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Here's how much money Americans think they need for retirement

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MoneyWatch: Tips for managing your savings 03:29

Americans have big goals for retirement, with a new survey finding they believe they'll need savings of $1.25 million to ensure comfortable living in their golden years. The troubling reality, however, is that most people find themselves miles away from that target, with the typical U.S. retirement account holding less than $87,000. 

To be sure, the so-called retirement gap — the shortfall between the amount of money people will need in their later years and what they actually have squirreled away — is a long-standing problem. But the gulf between Americans' long-term financial aspirations and the grimmer reality is growing even wider, with many people today struggling to pay for basics like food and shelter, let alone plan for retirement. 

The latest distress signal is revealed in a new Northwestern Mutual study, an annual survey of more than 2,000 adults on their attitudes and behaviors around money and financial planning. The analysis found that the typical American now anticipates they'll need $1.25 million for a comfortable retirement  — a 20% jump from 2021. At the same time, the average retirement account has lost 11% in value over that time, declining to $86,869 this year.

"People are feeling a financial crunch at the moment. It's a harder environment to save in, and many have seen losses in their investment and 401k portfolios," said Tim Harrison, founder and CEO of Harrison Financial Services, a Northwestern Mutual Private Client Group, in an email to CBS MoneyWatch.

Inflation and other factors "are escalating what people estimate they'll need to retire comfortably. So we're seeing people push out the age at which they expect to retire, and more saying they're not sure they'll be ready when the time comes," he added.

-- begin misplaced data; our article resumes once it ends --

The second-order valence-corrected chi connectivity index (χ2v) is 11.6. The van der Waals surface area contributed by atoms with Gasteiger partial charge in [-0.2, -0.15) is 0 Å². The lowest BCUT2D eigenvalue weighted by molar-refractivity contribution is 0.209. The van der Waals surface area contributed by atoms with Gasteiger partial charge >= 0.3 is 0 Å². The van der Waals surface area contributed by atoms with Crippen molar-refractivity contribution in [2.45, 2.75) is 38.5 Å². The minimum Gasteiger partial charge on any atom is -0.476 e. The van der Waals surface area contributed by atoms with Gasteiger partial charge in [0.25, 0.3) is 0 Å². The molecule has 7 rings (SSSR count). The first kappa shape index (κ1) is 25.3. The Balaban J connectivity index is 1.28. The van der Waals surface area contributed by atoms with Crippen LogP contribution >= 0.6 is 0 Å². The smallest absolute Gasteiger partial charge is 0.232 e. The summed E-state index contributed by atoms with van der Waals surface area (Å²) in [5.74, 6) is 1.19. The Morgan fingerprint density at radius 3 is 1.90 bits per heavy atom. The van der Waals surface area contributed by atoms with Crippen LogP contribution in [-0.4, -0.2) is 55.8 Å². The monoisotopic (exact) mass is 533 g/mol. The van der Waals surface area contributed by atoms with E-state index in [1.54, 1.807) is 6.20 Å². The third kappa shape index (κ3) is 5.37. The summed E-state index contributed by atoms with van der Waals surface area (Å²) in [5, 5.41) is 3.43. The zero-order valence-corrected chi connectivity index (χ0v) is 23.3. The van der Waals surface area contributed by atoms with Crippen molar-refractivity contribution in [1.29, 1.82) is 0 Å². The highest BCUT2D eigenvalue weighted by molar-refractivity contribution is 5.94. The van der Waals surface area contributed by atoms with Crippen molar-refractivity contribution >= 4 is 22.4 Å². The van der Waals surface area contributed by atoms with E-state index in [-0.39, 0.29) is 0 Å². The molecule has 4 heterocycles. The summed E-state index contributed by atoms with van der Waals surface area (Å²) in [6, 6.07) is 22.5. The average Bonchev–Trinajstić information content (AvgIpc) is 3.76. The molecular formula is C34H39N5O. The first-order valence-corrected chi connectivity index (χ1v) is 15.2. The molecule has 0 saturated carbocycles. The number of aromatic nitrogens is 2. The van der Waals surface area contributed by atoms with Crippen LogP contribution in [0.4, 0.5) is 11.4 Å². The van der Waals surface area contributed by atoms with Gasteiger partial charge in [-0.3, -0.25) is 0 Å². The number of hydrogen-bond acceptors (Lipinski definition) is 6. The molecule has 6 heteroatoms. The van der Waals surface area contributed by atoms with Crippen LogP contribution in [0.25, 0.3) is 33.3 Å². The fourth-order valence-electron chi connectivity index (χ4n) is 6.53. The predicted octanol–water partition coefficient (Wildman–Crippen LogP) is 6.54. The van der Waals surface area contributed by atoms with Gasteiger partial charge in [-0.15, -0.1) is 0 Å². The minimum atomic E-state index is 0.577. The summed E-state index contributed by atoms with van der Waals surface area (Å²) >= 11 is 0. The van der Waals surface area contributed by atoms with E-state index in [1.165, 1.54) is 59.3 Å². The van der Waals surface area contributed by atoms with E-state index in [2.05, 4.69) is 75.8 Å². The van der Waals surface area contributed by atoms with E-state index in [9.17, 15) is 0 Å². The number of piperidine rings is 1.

The findings come as other research emerges about America's lack of retirement readiness. Only a quarter of current retirees are generating enough income to replace $7 out of every $10 in pre-retirement income — the usual rule of thumb for a comfortable retirement, according to a study released earlier this month by Goldman Sachs. 

About half of retirees are living on less than half their pre-retirement income, with those older Americans "particularly vulnerable" to inflation and other economic trends, Goldman said.

"We have a retirement problem in the U.S.," said Greg Calnon, head of multi-asset solutions at Goldman Sachs Asset Management, in a conference call about their findings. The U.S. retirement system has "shifted responsibility from the employer to the employee" with the switch from pensions to 401(k)s.

How to save for a secure retirement 07:28

Workers are dealing with "very high market volatility — and longer life expectancies," he added. "That is a challenging mix for individuals to navigate."

For retirees, the general rule is to withdraw no more than 4% of their 401(k) and other savings annually, which means a $1.25 million retirement account would provide $50,000 in annual income. An $87,000 retirement account would provide about $3,500 annually. 

Grand illusion

About 4 in 10 Americans say they don't think they'll be ready to retire, Northwestern Mutual found. As a result, Americans now say they plan to retire when they are 64, up from 62.6 years old last year, the study found. 

Yet retirees' actual experience suggests many Americans will have little choice about about when they retire. Goldman's survey of currently retired people found that 56% left the workforce before they had planned to do so. And about half said they retired for reasons beyond their control, such as health problems, losing their job or needing to care for family members. Only 7% said they retired because they had enough money socked away, the study found. 

Younger workers also need to save for retirement while coping with raising children, caring for older parents and dealing with the rising cost of living, Goldman's experts said. Such a "vortex of competing financial needs can throw retirement readiness off track," Mike Moran, senior pension strategist at Goldman Sachs Asset Management. "This is the new reality for retirement savers."

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